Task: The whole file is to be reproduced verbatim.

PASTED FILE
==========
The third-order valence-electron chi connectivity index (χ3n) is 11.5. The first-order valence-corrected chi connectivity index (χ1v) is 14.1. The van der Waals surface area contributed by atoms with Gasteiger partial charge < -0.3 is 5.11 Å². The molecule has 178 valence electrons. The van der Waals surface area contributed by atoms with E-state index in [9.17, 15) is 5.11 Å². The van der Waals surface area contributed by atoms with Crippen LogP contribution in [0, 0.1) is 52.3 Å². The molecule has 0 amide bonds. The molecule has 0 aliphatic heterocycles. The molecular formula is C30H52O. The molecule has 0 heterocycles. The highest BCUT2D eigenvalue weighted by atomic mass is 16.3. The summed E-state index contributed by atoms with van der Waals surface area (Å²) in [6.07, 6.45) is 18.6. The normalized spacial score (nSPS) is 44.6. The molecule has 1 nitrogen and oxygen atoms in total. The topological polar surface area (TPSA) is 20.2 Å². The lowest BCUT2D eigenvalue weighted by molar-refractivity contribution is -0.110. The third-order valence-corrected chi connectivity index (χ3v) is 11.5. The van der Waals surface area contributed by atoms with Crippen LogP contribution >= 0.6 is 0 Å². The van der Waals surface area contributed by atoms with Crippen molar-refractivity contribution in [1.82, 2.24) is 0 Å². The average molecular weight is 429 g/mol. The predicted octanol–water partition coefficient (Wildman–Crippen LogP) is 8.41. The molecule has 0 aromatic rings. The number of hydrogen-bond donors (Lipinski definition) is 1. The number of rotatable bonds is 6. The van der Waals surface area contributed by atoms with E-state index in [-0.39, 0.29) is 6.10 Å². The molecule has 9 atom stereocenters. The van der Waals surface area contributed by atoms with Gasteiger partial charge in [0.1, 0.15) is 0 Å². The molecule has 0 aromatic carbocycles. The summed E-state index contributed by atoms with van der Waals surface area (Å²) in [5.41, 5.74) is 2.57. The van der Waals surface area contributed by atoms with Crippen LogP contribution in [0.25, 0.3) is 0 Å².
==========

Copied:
The third-order valence-electron chi connectivity index (χ3n) is 11.5. The first-order valence-corrected chi connectivity index (χ1v) is 14.1. The van der Waals surface area contributed by atoms with Gasteiger partial charge < -0.3 is 5.11 Å². The molecule has 178 valence electrons. The van der Waals surface area contributed by atoms with E-state index in [9.17, 15) is 5.11 Å². The van der Waals surface area contributed by atoms with Crippen LogP contribution in [0, 0.1) is 52.3 Å². The molecule has 0 amide bonds. The molecule has 0 aliphatic heterocycles. The molecular formula is C30H52O. The molecule has 0 heterocycles. The highest BCUT2D eigenvalue weighted by atomic mass is 16.3. The summed E-state index contributed by atoms with van der Waals surface area (Å²) in [6.07, 6.45) is 18.6. The normalized spacial score (nSPS) is 44.6. The molecule has 1 nitrogen and oxygen atoms in total. The topological polar surface area (TPSA) is 20.2 Å². The lowest BCUT2D eigenvalue weighted by molar-refractivity contribution is -0.110. The third-order valence-corrected chi connectivity index (χ3v) is 11.5. The van der Waals surface area contributed by atoms with Crippen LogP contribution >= 0.6 is 0 Å². The van der Waals surface area contributed by atoms with Crippen molar-refractivity contribution in [1.82, 2.24) is 0 Å². The average molecular weight is 429 g/mol. The predicted octanol–water partition coefficient (Wildman–Crippen LogP) is 8.41. The molecule has 0 aromatic rings. The number of hydrogen-bond donors (Lipinski definition) is 1. The number of rotatable bonds is 6. The van der Waals surface area contributed by atoms with E-state index in [-0.39, 0.29) is 6.10 Å². The molecule has 9 atom stereocenters. The van der Waals surface area contributed by atoms with Gasteiger partial charge in [0.1, 0.15) is 0 Å². The molecule has 0 aromatic carbocycles. The summed E-state index contributed by atoms with van der Waals surface area (Å²) in [5.41, 5.74) is 2.57. The van der Waals surface area contributed by atoms with Crippen LogP contribution in [0.25, 0.3) is 0 Å².